At Vatican I, where he was a staunch defender of the doctrine of infallibility, Anthony won the admiration of his fellow bishops. Cardinal Gibbons of Baltimore remarked of him, "There goes a true saint." At the age of 63, he died in exile near the border of Spain.
Jesus foretold that those who are truly his representatives would suffer the same persecution as he did. Besides 14 attempts on his life, Anthony had to undergo such a barrage of the ugliest slander that the very name Claret became a byword for humiliation and misfortune. The powers of evil do not easily give up their prey. No one needs to go looking for persecution. All we need to do is be sure we suffer because of our genuine faith in Christ, not for our own whims and lack of prudence.
Saint Anthony Mary Claret is Patron Saint of:
Tuesday of the Twenty-ninth Week in Ordinary Time
Reading 1 Rom 5:12, 15b, 17-19, 20b-21
Brothers and sisters: Through one man sin entered the world, and through sin, death, and thus death came to all men, inasmuch as all sinned.
If by that one person's transgression the many died, how much more did the grace of God and the gracious gift of the one man Jesus Christ overflow for the many. For if, by the transgression of the one, death came to reign through that one, how much more will those who receive the abundance of grace and the gift of justification come to reign in life through the one Jesus Christ. In conclusion, just as through one transgression condemnation came upon all, so, through one righteous act acquittal and life came to all. For just as through the disobedience of one man the many were made sinners, so, through the obedience of the one the many will be made righteous. Where sin increased, grace overflowed all the more, so that, as sin reigned in death, grace also might reign through justification for eternal life through Jesus Christ our Lord.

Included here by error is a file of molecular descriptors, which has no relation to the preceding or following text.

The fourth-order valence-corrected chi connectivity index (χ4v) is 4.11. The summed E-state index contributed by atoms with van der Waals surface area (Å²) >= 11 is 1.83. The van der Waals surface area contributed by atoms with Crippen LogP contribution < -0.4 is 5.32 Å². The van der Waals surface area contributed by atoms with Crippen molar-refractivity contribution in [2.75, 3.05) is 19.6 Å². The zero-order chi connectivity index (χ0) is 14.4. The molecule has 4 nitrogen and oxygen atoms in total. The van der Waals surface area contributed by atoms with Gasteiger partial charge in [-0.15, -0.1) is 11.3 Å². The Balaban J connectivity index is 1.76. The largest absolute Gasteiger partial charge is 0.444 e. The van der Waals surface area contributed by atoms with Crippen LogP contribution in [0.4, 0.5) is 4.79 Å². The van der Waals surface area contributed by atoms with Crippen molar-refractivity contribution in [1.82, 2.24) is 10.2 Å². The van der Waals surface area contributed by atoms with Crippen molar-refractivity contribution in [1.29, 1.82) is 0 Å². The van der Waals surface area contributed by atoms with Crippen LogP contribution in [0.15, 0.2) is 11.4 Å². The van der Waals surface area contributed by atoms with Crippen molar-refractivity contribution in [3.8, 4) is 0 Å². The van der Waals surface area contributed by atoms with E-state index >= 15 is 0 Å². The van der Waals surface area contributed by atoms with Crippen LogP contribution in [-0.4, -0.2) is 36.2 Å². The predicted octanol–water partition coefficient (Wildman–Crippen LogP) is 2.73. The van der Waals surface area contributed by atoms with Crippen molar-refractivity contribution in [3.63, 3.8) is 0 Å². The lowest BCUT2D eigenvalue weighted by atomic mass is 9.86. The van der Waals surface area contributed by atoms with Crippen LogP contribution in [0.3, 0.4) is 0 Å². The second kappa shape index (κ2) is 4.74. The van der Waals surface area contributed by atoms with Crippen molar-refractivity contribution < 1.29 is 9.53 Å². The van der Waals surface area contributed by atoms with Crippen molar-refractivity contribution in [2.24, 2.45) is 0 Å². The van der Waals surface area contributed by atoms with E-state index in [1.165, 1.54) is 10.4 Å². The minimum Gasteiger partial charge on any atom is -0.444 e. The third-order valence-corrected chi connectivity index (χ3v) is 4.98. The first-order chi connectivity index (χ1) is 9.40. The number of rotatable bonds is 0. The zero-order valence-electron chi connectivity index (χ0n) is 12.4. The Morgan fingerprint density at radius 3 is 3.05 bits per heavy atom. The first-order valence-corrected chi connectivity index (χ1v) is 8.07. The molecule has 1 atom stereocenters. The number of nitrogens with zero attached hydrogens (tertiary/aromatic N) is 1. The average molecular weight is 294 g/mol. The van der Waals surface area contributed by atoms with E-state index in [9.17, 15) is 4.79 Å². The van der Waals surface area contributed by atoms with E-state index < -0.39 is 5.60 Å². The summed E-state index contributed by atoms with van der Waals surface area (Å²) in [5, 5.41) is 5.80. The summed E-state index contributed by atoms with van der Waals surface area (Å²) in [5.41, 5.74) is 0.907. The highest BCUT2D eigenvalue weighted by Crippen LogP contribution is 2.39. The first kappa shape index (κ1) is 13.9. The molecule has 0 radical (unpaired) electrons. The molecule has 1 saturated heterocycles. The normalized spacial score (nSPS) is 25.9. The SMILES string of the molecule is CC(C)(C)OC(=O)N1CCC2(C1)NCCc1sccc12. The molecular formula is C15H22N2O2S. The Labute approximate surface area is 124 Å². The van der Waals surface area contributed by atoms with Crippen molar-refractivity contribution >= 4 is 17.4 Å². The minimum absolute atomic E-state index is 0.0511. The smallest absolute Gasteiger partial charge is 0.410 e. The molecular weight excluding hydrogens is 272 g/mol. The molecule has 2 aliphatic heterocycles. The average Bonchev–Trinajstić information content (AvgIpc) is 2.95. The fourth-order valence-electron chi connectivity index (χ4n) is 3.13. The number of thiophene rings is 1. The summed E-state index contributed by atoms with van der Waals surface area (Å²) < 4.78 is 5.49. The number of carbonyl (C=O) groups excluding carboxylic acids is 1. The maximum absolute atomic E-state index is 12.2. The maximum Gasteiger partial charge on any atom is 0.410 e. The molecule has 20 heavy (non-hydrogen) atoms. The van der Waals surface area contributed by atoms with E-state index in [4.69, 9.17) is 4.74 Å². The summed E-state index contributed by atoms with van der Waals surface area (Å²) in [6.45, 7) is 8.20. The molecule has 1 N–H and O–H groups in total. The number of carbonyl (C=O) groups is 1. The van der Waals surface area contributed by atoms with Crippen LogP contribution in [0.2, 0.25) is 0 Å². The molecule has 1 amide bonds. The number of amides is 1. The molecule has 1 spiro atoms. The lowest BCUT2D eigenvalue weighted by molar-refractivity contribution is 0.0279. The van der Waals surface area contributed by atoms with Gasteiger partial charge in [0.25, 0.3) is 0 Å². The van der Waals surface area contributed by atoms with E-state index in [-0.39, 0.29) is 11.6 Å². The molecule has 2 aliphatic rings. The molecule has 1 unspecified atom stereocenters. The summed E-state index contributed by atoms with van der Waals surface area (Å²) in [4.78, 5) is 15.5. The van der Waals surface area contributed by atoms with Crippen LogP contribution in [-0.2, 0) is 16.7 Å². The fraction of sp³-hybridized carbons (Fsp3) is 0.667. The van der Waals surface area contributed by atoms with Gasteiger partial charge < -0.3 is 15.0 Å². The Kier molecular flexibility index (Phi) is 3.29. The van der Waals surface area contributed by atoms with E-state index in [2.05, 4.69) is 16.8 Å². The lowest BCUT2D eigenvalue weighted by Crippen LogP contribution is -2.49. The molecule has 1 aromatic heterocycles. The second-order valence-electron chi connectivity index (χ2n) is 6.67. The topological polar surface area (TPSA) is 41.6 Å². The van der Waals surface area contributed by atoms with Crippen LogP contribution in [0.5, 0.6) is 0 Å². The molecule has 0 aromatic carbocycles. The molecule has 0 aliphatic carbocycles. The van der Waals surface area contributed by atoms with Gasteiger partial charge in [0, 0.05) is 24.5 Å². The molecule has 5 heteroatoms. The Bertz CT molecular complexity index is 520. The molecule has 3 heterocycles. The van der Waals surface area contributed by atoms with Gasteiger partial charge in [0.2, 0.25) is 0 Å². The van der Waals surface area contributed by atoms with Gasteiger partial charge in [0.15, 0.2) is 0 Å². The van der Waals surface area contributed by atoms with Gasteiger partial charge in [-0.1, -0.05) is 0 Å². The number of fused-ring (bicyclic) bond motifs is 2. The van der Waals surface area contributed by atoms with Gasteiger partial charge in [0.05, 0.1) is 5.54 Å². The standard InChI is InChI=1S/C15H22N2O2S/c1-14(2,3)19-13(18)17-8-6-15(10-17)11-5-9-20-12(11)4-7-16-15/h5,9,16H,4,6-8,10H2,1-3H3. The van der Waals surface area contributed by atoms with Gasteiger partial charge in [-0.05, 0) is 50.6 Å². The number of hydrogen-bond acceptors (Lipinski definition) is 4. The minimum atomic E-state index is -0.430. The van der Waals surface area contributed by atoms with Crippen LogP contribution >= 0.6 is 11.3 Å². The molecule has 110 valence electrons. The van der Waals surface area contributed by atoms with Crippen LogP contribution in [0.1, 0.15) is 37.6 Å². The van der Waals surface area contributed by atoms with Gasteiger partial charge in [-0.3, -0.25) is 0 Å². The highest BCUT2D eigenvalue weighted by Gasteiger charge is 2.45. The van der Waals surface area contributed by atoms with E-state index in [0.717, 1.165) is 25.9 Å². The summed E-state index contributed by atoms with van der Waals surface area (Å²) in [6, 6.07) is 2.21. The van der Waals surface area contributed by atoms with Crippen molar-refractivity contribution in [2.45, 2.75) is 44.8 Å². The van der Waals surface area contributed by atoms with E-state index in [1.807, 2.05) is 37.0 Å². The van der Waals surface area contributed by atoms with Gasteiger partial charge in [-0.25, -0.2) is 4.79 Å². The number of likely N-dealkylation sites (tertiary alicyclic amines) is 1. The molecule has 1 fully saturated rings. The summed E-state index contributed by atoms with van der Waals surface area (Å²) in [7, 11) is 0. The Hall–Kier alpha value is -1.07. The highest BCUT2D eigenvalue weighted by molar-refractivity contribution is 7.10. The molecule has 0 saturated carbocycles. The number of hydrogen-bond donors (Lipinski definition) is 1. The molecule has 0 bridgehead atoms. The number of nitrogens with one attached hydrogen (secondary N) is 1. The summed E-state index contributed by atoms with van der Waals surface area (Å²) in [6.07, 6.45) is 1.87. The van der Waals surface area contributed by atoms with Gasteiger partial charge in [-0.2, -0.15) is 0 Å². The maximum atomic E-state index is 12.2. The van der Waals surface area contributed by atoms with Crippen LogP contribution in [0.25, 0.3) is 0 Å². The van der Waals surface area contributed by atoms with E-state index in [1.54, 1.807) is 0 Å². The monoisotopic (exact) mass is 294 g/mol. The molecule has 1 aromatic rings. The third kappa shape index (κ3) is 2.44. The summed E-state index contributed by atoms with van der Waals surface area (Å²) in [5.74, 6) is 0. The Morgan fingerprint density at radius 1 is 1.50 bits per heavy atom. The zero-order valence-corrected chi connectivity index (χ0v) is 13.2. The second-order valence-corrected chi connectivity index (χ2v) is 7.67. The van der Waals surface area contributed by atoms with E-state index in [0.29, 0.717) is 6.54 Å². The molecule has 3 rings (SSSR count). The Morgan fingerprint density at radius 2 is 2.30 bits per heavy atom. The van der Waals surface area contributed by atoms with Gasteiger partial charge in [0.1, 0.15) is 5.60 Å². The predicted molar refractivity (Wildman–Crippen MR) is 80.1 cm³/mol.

Responsorial Psalm Ps 40:7-8a, 8b-9, 10, 17 R. (8a and 9a) Here I am, Lord; I come to do your will. Sacrifice or oblation you wished not, but ears open to obedience you gave me. Burnt offerings or sin offerings you sought not; then said I, "Behold I come." R. Here I am, Lord; I come to do your will. "In the written scroll it is prescribed for me, To do your will, O my God, is my delight, and your law is within my heart!" R. Here I am, Lord; I come to do your will. I announced your justice in the vast assembly; I did not restrain my lips, as you, O LORD, know. R. Here I am, Lord; I come to do your will. May all who seek you exult and be glad in you, And may those who love your salvation say ever, "The LORD be glorified." R. Here I am, Lord; I come to do your will.
Alleluia Lk 21:36 R. Alleluia, alleluia. Be vigilant at all times and pray that you may have the strength to stand before the Son of Man. R. Alleluia, alleluia.
Gospel Lk 12:35-38
Jesus said to his disciples: "Gird your loins and light your lamps and be like servants who await their master's return from a wedding, ready to open immediately when he comes and knocks. Blessed are those servants whom the master finds vigilant on his arrival. Amen, I say to you, he will gird himself, have them recline at table, and proceed to wait on them. And should he come in the second or third watch and find them prepared in this way, blessed are those servants."
Saint Anthony Mary Claret, Bishop (Optional Memorial)
He will gird himself, have them recline at table, and proceed to wait on them. (Luke 12:37)
Picture a state dinner in a foreign capital: a lavish dining hall, silver and crystal lining the table, waiters standing tall, ready to serve the guests. A military band strikes up a fanfare, and the prime minister enters. But instead of sitting down, he removes his dinner jacket, dons an apron, and asks the waiters to be seated at the table. Then, slowly and carefully, he proceeds to serve them the meal. Crazy, right?
Amazingly, the reality at the center of our faith transcends even this illustration. Jesus, the eternal Son of God, gave up his life to save us from sin. And this wasn't just one exceptionally heroic act; it's part of who he is. In today's Gospel reading, Jesus tells his disciples that when he returns, he will once again serve those whom he finds waiting for him.